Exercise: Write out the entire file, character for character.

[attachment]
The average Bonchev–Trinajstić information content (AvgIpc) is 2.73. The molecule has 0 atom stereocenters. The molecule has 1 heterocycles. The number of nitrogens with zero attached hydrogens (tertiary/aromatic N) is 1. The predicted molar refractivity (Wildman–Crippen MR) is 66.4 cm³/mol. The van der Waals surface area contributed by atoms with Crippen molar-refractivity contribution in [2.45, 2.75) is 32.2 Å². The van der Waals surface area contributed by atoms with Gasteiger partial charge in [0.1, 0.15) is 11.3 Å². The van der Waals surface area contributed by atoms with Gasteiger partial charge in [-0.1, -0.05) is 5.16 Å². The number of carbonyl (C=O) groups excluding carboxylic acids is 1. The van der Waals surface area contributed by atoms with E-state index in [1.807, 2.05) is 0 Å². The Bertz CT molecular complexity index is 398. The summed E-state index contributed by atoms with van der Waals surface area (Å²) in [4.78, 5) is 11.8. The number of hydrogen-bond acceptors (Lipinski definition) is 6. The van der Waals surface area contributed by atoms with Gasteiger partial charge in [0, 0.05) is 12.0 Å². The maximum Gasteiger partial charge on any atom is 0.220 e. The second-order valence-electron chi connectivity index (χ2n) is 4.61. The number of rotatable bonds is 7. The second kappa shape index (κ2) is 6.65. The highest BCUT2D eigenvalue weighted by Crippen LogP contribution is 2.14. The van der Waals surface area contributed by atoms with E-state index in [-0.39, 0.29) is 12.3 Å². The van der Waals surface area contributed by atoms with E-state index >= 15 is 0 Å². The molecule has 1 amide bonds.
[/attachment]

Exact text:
The average Bonchev–Trinajstić information content (AvgIpc) is 2.73. The molecule has 0 atom stereocenters. The molecule has 1 heterocycles. The number of nitrogens with zero attached hydrogens (tertiary/aromatic N) is 1. The predicted molar refractivity (Wildman–Crippen MR) is 66.4 cm³/mol. The van der Waals surface area contributed by atoms with Crippen molar-refractivity contribution in [2.45, 2.75) is 32.2 Å². The van der Waals surface area contributed by atoms with Gasteiger partial charge in [0.1, 0.15) is 11.3 Å². The van der Waals surface area contributed by atoms with Gasteiger partial charge in [-0.1, -0.05) is 5.16 Å². The number of carbonyl (C=O) groups excluding carboxylic acids is 1. The van der Waals surface area contributed by atoms with E-state index in [1.807, 2.05) is 0 Å². The Bertz CT molecular complexity index is 398. The summed E-state index contributed by atoms with van der Waals surface area (Å²) in [4.78, 5) is 11.8. The number of hydrogen-bond acceptors (Lipinski definition) is 6. The van der Waals surface area contributed by atoms with Gasteiger partial charge in [0, 0.05) is 12.0 Å². The maximum Gasteiger partial charge on any atom is 0.220 e. The second-order valence-electron chi connectivity index (χ2n) is 4.61. The number of rotatable bonds is 7. The second kappa shape index (κ2) is 6.65. The highest BCUT2D eigenvalue weighted by Crippen LogP contribution is 2.14. The van der Waals surface area contributed by atoms with E-state index in [-0.39, 0.29) is 12.3 Å². The van der Waals surface area contributed by atoms with E-state index >= 15 is 0 Å². The molecule has 1 amide bonds.